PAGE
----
Tuesday February 20th 2018

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What is hydrocodone?

Hydrocodone is a a semi-synthetic opioid derived from codeine. Hydrocodone is in a group of drugs called narcotic pain relievers. It is a Schedule II or Schedule III drug (this varies as a result of different formulations) available only in combination with other ingredients, specifically intended for oral use. In fact, hydrocodone is contained in hundreds of prescription medications as an active ingredient.

Hydrocodone comes as a tablet, a capsule, syrup, a solution, an extended-release (long-acting) capsule, and an extended-release (long-acting) suspension (liquid) to take by mouth.

Why do people use hydrocodone?

Doctors prescribe hydrocodone as a narcotic analgesic (pain reliever) and a cough medicine, usually combined with paracetamol (acetaminophen) or ibuprofen.  Basically, hydrocodone is used to treat moderate to severe pain and as a medicine to treat cold and cough.

However, many hydrocodone users take higher doses to achieve a sense of extreme well-being and euphoria. But taking hydrocodone OTHER THAN PRESCRIBED is considered drug abuse and is illegal.

Hydrocodone effects

When used as prescribed and with caution, hydrocodone relieves pain by changing the way the brain and nervous system respond to pain. It also relieves cough by decreasing activity in the part of the brain that causes coughing.

In higher doses, one of the most common effects of this narcotic is a warm and pleasant numbing sensation that stretches throughout the body. At the same time, many report a warming of the abdominal area, and sometimes a pleasant cooling in the lungs.

Hydrocodone may also cause side effects, upon which a patient should consult with a doctor and probably stop using the medication. Some possible negative side effects of hydrocodone include:

  • anxiety
  • constipation
  • impaired brain activity
  • impaired lung function
  • nausea
  • rashes
  • vomiting

There is also a deadly side to hydrocodone abuse. If users take too many pills or if they mix hydrocodone with other drugs or alcohol (especially central nervous system depressants like alcohol or benzodiazepines), the outcome can be fatal. Also, in long-term users, the body builds up tolerance to the prescription medication. Increased tolerance to hydrocodone after daily dosing for a period of a few weeks or more can increase risk of overdose. When abused for a longer period, hydrocodone causes liver damage and liver failure, which can also lead to death.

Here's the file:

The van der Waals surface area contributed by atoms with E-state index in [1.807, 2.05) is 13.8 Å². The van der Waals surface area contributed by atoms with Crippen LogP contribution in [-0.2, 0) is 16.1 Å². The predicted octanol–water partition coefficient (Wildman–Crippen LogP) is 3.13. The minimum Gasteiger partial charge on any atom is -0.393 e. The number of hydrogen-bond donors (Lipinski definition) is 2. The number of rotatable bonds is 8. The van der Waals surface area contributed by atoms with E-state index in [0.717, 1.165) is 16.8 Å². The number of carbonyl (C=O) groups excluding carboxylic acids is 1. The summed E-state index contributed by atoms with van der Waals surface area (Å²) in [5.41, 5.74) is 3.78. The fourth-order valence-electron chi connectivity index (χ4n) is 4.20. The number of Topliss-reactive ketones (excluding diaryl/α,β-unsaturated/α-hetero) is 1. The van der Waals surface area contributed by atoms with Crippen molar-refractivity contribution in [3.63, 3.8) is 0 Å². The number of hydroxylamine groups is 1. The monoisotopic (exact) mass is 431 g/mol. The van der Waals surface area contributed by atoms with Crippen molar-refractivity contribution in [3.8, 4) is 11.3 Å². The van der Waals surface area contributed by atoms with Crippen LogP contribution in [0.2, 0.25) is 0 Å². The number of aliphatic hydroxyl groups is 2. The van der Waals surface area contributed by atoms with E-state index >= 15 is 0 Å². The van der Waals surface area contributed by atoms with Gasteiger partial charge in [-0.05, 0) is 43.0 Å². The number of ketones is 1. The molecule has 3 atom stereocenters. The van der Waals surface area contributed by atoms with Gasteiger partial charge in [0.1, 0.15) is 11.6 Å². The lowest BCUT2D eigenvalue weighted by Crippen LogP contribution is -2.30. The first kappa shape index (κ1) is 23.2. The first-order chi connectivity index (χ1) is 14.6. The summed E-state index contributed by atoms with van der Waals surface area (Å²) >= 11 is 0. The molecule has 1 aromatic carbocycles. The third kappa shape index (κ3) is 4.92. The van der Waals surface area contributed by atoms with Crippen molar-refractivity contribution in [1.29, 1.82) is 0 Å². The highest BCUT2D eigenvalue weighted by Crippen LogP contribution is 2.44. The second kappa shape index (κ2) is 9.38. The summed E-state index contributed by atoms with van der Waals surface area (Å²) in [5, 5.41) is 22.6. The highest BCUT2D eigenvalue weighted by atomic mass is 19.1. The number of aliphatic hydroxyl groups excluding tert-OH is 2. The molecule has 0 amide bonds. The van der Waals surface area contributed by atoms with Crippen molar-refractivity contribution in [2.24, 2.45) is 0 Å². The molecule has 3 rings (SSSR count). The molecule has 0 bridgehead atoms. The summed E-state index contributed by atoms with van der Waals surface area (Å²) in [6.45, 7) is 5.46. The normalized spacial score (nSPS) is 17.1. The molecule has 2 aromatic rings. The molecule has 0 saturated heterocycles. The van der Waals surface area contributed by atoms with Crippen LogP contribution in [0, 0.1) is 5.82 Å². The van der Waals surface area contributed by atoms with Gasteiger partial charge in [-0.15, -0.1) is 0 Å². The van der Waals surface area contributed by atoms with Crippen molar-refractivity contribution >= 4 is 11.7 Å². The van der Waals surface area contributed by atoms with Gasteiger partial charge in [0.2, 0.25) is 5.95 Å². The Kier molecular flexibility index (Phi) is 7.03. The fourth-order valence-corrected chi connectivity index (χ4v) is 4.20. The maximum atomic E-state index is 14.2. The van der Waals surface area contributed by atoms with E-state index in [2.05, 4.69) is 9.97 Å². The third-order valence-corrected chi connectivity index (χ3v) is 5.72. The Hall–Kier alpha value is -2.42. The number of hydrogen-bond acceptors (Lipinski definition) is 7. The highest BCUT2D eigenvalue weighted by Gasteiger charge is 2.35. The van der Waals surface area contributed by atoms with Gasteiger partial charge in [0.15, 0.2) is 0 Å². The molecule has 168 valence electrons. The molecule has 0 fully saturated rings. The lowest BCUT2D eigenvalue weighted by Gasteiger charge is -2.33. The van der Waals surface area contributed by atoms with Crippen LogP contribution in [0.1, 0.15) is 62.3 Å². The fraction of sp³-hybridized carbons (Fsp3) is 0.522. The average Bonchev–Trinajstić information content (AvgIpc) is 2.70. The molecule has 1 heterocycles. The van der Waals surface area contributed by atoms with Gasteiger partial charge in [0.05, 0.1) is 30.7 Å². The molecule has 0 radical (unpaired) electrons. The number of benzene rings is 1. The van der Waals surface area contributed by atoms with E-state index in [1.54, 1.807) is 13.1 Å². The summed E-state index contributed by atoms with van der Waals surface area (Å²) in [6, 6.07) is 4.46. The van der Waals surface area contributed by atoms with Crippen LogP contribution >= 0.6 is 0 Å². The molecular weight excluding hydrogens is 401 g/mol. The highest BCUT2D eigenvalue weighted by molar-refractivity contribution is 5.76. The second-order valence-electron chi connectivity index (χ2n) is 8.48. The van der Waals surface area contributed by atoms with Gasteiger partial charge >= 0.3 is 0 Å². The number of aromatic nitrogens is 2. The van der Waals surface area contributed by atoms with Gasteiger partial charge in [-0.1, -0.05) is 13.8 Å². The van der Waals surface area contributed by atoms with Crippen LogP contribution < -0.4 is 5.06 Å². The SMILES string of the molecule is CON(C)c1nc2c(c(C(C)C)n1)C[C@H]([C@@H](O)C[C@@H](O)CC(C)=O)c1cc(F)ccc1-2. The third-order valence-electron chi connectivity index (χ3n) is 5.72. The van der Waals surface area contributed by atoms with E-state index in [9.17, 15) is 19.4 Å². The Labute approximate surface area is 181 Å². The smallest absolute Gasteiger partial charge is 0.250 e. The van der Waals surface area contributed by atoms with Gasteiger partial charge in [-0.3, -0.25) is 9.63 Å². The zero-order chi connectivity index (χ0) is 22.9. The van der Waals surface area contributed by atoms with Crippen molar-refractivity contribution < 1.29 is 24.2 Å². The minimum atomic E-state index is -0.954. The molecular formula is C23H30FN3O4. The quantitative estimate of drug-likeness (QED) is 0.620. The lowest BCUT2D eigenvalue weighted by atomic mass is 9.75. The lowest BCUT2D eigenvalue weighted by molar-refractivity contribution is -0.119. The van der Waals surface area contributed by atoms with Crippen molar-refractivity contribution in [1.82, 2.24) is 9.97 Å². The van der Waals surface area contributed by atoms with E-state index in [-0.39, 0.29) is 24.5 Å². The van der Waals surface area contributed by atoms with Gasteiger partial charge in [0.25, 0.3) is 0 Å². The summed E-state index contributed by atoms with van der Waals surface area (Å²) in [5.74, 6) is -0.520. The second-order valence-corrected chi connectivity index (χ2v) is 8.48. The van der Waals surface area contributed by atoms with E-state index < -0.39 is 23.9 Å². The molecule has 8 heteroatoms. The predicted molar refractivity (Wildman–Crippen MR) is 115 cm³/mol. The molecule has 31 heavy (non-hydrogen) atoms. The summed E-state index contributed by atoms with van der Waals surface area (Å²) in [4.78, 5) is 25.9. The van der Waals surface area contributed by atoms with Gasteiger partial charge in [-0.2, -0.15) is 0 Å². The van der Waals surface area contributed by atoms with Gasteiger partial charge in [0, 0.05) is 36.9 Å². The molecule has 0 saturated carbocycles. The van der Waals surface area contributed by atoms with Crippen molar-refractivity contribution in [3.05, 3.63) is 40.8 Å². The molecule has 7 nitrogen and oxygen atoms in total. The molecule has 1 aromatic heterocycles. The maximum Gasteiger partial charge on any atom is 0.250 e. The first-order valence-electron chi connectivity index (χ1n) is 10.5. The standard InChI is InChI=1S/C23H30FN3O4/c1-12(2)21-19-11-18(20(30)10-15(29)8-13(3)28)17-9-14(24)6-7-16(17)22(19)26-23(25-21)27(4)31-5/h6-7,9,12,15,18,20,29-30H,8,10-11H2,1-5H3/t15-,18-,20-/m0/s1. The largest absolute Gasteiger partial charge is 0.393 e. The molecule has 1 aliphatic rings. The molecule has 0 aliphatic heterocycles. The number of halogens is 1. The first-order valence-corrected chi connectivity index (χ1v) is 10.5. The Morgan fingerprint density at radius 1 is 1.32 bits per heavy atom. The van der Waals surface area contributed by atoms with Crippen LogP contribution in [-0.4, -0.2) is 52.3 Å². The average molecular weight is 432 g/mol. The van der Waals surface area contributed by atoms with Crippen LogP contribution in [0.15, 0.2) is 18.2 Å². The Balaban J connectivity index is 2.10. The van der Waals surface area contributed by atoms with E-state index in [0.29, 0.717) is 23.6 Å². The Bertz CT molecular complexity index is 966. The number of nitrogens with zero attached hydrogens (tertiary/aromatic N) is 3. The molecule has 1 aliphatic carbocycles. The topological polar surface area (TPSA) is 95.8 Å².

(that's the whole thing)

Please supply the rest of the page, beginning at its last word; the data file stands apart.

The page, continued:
Is hydrocodone addictive?

Yes, hydrocodone is addictive. Because of the euphoric effects it causes, people may develop patterns of abuse which lead to addiction. Even after only several weeks of use, people can develop physical and psychological dependence to hydrocodone. Symptoms common among hydrocodone addicts include:

  • compulsive use of hydrocodone
  • continued hydrocodone use despite the awareness of negative consequences to health, home, work or social life
  • craving hydrocodone
  • loss of control over dosing amounts and frequency
  • taking hydrocodone to cope with psycho-emotional issues

After your body and brain have become accustomed to the presence of the medication, you can experience hydrocodone withdrawal symptoms if you try to quit suddenly and abruptly. Consult your doctor before lowering doses or stopping altogether. Stopping hydrocodone is much safer when you taper doses down gradually and slowly, and treat symptoms as they occur. Your doctor can help you create a tapering schedule fit to your needs, or refer you to a hydrocodone detox center if you require extra medical help during this period.


36 Cold turkey hydrocodone

Cold turkey hydrocodone

February 25th, 2013

Going cold turkey off hydrocodone can be severe and is unnecessary. Learn more about cold turkey hydrcodone risks and benefits of tapering your doses first.

6 What is hydrocodone withdrawal?

What is hydrocodone withdrawal?

February 9th, 2013

Once you stop taking hydrocodone after regular use, a period of withdrawal will occur. Why? Because the brain compensates for opiate effects and suddenly speeds up when hydrocodone is no longer present. More on how hydrocodone affects on the central nervous system and body here.

2 Help for hydrocodone addiction

Help for hydrocodone addiction

December 10th, 2012

Here, we outline how to find and get help for hydrocodone addiction (starting with your family doctor). National hotline numbers and more ways to find help for hydrocodone addiction here.

2 How to treat hydrocodone addiction

How to treat hydrocodone addiction

November 7th, 2012

If you or a loved one is addicted to hydrocodone, how do you treat hydrocodone addiction? Here, we explore possible treatmentsfor hydrocodone addiction and what to expect from treatment. Your questions about addiction treatment are welcomed at the end.

12 Tolerance to hydrocodone

Tolerance to hydrocodone

October 16th, 2012

Tolerance to hydrocodone can develop over the course of several days to a month after you have started taking hydrocodone. More here on what’s considered a high tolerance to hydrocodone, as well as how tolerance differs from hydrocodone dependence and/or addiction.